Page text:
UK vs. Germany: coronavirus responses compared
German authorities begin easing lockdown restrictions as Britons ordered to remain at home
Germany’s government is preparing to begin lifting lockdown measures after declaring the country’s coronavirus outbreak under control.
Crediting confinement measures imposed in response to an early surge in cases, Health Minister Jens Spahn said on Friday that Germany’s “infection numbers have sunk significantly, especially the relative day-by-day increase”.
According to Bonn-based news broadcaster Deutsche Welle, smaller shops are due to reopen from today, with some children set to return to school on 4 May. Other restrictions will remain in place, including a ban on gatherings of more than two people in public and on large public events.
Meanwhile, the UK government has extended Britain’s lockdown by another three weeks, as the nationwide total of confirmed coronavirus cases reaches more than 120,000.
So just how widely have the two countries responses to the global pandemic differed?
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What did the UK do differently?
From South Korea to Germany, governments invested heavily in expanding testing capacity from the first weeks of the outbreak - while the UK was still “going it alone” with a focus on developing so-called herd immunity, the newspaper says.
The Financial Times notes that the UK and Germany had entered the crisis operating in “lock-step”, “working together on virus tests, some of the first developed in the world”. But Germany’s labs ran at more than five times the NHS rate, completing 918,460 tests to Britain’s 163,194.
By the beginning of April, Germany was testing around 500,000 of its citizens every week, as The Telegraph reported at the time. Meanwhile, Britain was lagging far behind, with only around 8,000 people tested per day.
And the government has since failed to meet its target of carrying out 25,000 coronavirus tests a day by mid-April, falling short by more than 5,000, according to ITV News.
Speaking at a government press briefing earlier this month, the UK’s chief medical officer, Chris Whitty said: “We all know that Germany got ahead in terms of its ability to do testing for the virus, and there’s a lot to learn from that.”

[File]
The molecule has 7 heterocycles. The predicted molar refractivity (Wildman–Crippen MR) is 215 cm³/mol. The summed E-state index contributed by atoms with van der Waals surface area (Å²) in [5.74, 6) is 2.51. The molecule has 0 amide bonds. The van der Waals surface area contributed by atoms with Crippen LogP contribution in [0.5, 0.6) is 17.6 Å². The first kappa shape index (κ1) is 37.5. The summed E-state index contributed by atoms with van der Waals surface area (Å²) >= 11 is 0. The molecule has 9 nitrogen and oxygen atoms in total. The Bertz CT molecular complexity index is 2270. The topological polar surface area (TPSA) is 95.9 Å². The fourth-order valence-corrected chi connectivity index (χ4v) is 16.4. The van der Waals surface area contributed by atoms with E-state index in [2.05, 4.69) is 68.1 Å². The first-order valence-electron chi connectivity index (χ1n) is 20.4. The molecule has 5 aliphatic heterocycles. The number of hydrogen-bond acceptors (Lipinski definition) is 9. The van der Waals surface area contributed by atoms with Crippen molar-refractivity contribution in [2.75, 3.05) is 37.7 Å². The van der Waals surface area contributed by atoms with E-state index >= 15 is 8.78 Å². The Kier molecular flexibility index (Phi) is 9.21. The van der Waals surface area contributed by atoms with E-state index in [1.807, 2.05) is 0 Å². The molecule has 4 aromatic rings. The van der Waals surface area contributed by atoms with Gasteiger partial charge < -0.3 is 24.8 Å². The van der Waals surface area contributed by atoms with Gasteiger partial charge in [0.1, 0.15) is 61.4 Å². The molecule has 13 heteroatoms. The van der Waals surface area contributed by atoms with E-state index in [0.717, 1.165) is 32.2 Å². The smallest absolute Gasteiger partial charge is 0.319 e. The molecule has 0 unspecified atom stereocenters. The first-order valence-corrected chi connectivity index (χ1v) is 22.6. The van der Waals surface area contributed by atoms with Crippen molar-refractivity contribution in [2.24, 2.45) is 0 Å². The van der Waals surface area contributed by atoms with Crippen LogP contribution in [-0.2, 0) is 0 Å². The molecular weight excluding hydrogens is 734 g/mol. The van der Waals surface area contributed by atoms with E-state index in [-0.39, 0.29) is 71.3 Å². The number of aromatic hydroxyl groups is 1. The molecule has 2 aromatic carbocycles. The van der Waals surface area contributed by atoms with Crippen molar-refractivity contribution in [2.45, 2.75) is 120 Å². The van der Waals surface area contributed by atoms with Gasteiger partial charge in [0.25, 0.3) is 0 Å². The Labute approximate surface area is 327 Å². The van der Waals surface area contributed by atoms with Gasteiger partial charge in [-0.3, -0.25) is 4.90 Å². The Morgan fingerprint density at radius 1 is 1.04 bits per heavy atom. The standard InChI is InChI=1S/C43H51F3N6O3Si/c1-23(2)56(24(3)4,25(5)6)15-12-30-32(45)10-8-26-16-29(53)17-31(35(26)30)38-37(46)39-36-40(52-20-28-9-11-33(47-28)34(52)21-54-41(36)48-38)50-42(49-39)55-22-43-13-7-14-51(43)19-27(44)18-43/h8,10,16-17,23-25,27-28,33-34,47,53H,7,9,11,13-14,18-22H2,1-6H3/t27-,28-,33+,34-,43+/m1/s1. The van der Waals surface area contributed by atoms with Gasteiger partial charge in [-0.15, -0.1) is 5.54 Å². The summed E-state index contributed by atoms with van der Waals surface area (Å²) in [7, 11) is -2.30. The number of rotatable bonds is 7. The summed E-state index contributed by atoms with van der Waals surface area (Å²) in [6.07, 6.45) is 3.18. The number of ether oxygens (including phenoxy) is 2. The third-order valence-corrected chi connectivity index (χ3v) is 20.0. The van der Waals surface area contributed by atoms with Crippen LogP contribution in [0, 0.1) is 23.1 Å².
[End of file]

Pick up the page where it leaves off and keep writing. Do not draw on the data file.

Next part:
Did the UK waste time?
The UK government introduced a nationwide lockdown on the 23 March, many weeks after the country’s first cases were reported at the end of January, having initially resisted such measures amid fears over the likely economic damage.
By contrast, the authorities in Berlin reacted more quickly after Germany’s first coronavirus infection was confirmed on 27 January, near Munich.
German schools and nurseries have been closed since 13 March and academic terms postponed. Borders to five neighbouring countries were closed on 15 March, with the German government announcing lockdown measures and a national curfew a week later.
Meanwhile, “Britain’s strategy twisted and turned, squandering precious time”, says the FT, which adds that the “shifting” tactics pursued by Boris Johnson have left the UK “behind on testing, critical care beds and ventilators”.
For example, on 17 March, Johnson called on Britain’s captains of industry to start building ventilators to supplement the country’s stock of 8,000.
But Germany had already ordered 10,000 from an established manufacturer, adding to the nation’s existing 20,000 ventilators.
Germany’s response has been further bolstered by “decades of higher health spending, alongside an industrial base better able to scale-up for an emergency”, the newspaper says.
How will the UK leave lockdown?
The Guardian reports that widespread testing is seen by experts as a “precondition for lifting the UK lockdown”.
The FT adds that in contrast to Germany’s approach to easing social distancing restrictions, Downing Street’s plan is based on “a vaccine or antiviral treatments… or mass community testing”.
But with testing in the UK lagging behind that in many other European countries, and a vaccine still months away from development, Johnson’s government remains unable to offer a date for the lifting of its lockdown measures.
Experts are warning that loosening the restrictions too early could risk triggering a second wave of infections.